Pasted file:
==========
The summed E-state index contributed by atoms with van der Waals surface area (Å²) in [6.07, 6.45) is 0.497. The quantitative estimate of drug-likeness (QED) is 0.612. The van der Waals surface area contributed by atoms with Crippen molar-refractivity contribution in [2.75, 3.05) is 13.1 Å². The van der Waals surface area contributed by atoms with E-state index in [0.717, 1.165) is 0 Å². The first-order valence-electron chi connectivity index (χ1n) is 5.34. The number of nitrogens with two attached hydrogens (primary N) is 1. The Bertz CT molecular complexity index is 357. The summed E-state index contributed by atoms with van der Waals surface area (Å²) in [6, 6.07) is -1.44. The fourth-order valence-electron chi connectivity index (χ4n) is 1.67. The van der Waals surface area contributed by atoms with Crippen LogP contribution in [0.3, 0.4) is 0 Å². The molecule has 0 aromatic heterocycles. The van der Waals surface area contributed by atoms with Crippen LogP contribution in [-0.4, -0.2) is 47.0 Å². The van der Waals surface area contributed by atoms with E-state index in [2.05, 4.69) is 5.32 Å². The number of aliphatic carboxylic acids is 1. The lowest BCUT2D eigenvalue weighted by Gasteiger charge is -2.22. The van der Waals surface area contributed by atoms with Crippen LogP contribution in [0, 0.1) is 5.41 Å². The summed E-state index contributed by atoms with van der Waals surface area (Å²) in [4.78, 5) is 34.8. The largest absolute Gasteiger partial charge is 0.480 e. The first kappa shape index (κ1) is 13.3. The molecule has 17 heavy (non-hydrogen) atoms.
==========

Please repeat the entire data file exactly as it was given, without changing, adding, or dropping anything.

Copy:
The summed E-state index contributed by atoms with van der Waals surface area (Å²) in [6.07, 6.45) is 0.497. The quantitative estimate of drug-likeness (QED) is 0.612. The van der Waals surface area contributed by atoms with Crippen molar-refractivity contribution in [2.75, 3.05) is 13.1 Å². The van der Waals surface area contributed by atoms with E-state index in [0.717, 1.165) is 0 Å². The first-order valence-electron chi connectivity index (χ1n) is 5.34. The number of nitrogens with two attached hydrogens (primary N) is 1. The Bertz CT molecular complexity index is 357. The summed E-state index contributed by atoms with van der Waals surface area (Å²) in [6, 6.07) is -1.44. The fourth-order valence-electron chi connectivity index (χ4n) is 1.67. The van der Waals surface area contributed by atoms with Crippen LogP contribution in [0.3, 0.4) is 0 Å². The molecule has 0 aromatic heterocycles. The van der Waals surface area contributed by atoms with Crippen LogP contribution in [-0.4, -0.2) is 47.0 Å². The van der Waals surface area contributed by atoms with E-state index in [2.05, 4.69) is 5.32 Å². The number of aliphatic carboxylic acids is 1. The lowest BCUT2D eigenvalue weighted by Gasteiger charge is -2.22. The van der Waals surface area contributed by atoms with Crippen LogP contribution in [0, 0.1) is 5.41 Å². The summed E-state index contributed by atoms with van der Waals surface area (Å²) in [4.78, 5) is 34.8. The largest absolute Gasteiger partial charge is 0.480 e. The first kappa shape index (κ1) is 13.3. The molecule has 17 heavy (non-hydrogen) atoms.